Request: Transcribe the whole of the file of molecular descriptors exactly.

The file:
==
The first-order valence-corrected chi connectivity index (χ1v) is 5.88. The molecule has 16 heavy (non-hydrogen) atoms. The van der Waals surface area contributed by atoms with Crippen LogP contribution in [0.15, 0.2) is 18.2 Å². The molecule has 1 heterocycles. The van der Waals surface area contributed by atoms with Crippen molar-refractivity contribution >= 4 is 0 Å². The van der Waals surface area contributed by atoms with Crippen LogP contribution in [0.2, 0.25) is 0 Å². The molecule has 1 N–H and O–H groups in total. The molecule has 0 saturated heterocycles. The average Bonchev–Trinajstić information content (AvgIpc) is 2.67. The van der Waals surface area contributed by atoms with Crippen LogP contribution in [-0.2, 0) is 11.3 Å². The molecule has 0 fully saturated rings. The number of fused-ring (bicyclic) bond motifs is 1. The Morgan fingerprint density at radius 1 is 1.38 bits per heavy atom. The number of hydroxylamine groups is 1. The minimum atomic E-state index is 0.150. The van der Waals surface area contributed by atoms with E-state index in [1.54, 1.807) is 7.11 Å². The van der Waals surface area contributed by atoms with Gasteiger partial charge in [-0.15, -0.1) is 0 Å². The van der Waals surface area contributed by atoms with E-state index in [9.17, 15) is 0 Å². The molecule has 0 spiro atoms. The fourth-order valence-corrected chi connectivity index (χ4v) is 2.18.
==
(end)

The first-order valence-corrected chi connectivity index (χ1v) is 5.88. The molecule has 16 heavy (non-hydrogen) atoms. The van der Waals surface area contributed by atoms with Crippen LogP contribution in [0.15, 0.2) is 18.2 Å². The molecule has 1 heterocycles. The van der Waals surface area contributed by atoms with Crippen molar-refractivity contribution >= 4 is 0 Å². The van der Waals surface area contributed by atoms with Crippen LogP contribution in [0.2, 0.25) is 0 Å². The molecule has 1 N–H and O–H groups in total. The molecule has 0 saturated heterocycles. The average Bonchev–Trinajstić information content (AvgIpc) is 2.67. The van der Waals surface area contributed by atoms with Crippen LogP contribution in [-0.2, 0) is 11.3 Å². The molecule has 0 fully saturated rings. The number of fused-ring (bicyclic) bond motifs is 1. The Morgan fingerprint density at radius 1 is 1.38 bits per heavy atom. The number of hydroxylamine groups is 1. The minimum atomic E-state index is 0.150. The van der Waals surface area contributed by atoms with E-state index in [1.54, 1.807) is 7.11 Å². The van der Waals surface area contributed by atoms with Gasteiger partial charge in [-0.15, -0.1) is 0 Å². The van der Waals surface area contributed by atoms with E-state index in [9.17, 15) is 0 Å². The molecule has 0 spiro atoms. The fourth-order valence-corrected chi connectivity index (χ4v) is 2.18.